Rayner laughed about the fact that she went to a market and bought a faux-leather jacket and boots.

“I mean, I liked them and wanted to buy them anyways, but I’d be lying if I said I wasn’t thinking that they’d help me blend in,” Rayner said. “They dress very muted here and a lot of people wear the same things, and that’s something [I’m] not used to.”

So has studying abroad not only changed Rayner’s view of the world, but the way she wants to portray herself?

“[College] is the first part of your life when you change and grow, so submerging yourself in a new culture and taking yourself out of your comfortable box is an enormous opportunity and absolutely worthwhile,” Rayner said. “If you change when you’re there, I think that’s okay. I am the most nervous and anxious person in the world and even I can see myself become more confident and changing a little.”

“[College] is the first part of your life when you change and grow, so submerging yourself in a new culture and taking yourself out of your comfortable box is an enormous opportunity and absolutely worthwhile.”

So like the rest of the questions Rayner’s time in Italy has raised for her, it seems the question of whether or not she’s changed is also open-ended.

“I am having a blast, and I don’t want this to end,” Rayner said.

But so long as Rayner continues to think about her Italian teachings, keeps on asking herself those open-ended questions about her food and herself…will her study abroad experience ever truly end?

Taking a Bite of Ascoli Piceno

Victoria Georgetti has tried her best to talk to the woman selling baked goods in Ascoli Piceno. The woman is at the street market every week, ready to sell some of the most authentic Italian goodies the Euro can buy. She is kind, but assertive, according to Georgetti—“a typical Italian.”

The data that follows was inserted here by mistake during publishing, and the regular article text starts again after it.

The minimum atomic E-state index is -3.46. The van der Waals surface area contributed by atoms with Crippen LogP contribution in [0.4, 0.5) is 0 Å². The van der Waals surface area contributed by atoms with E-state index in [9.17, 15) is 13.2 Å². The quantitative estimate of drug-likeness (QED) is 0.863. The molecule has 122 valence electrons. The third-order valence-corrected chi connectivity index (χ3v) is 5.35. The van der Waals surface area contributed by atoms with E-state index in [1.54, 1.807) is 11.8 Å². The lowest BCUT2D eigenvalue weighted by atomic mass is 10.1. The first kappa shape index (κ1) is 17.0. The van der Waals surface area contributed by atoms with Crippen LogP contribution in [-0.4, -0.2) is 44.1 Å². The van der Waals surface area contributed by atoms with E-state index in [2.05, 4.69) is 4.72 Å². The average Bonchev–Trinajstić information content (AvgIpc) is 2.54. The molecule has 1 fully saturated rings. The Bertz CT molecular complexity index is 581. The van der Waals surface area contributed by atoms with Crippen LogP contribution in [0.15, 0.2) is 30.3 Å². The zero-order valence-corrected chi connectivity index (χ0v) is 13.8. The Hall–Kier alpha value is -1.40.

“You can tell she loves what she does,” Georgetti said.

However, much to Georgetti’s dismay, the woman can’t speak a lick of English, and Georgetti is still perfecting her Italian. So the two have resorted to smiling at each other and using a combination of facial expressions and body language to make pie transactions.

Woman selling homemade baked goods at a street market in Ascoli-Piceno, Italy.

Woman selling homemade baked goods at a street market in Ascoli-Piceno, Italy.

“Let’s just say I’ve eaten a lot of her baked goods,” Georgetti laughs.

Georgetti is part of the UNH-in-Italy: EcoGastronomy program, spending her entire fall semester in the small town of Ascoli Piceno, Italy. As a Sustainable Agriculture and Food Systems major, she is taking the opportunity to soak in as much edible culture she possibly can, and describes the daily market as her favorite place to spend her time.

“This program revolves around around slow food and culture, so it takes someone who is interested in that subject and type of lifestyle in order to be successful here. You have to appreciate small towns, and culture that isn’t your own…You can find that culture in a market—they have food ones, antique ones, a bunch—so it’s my favorite place so far.”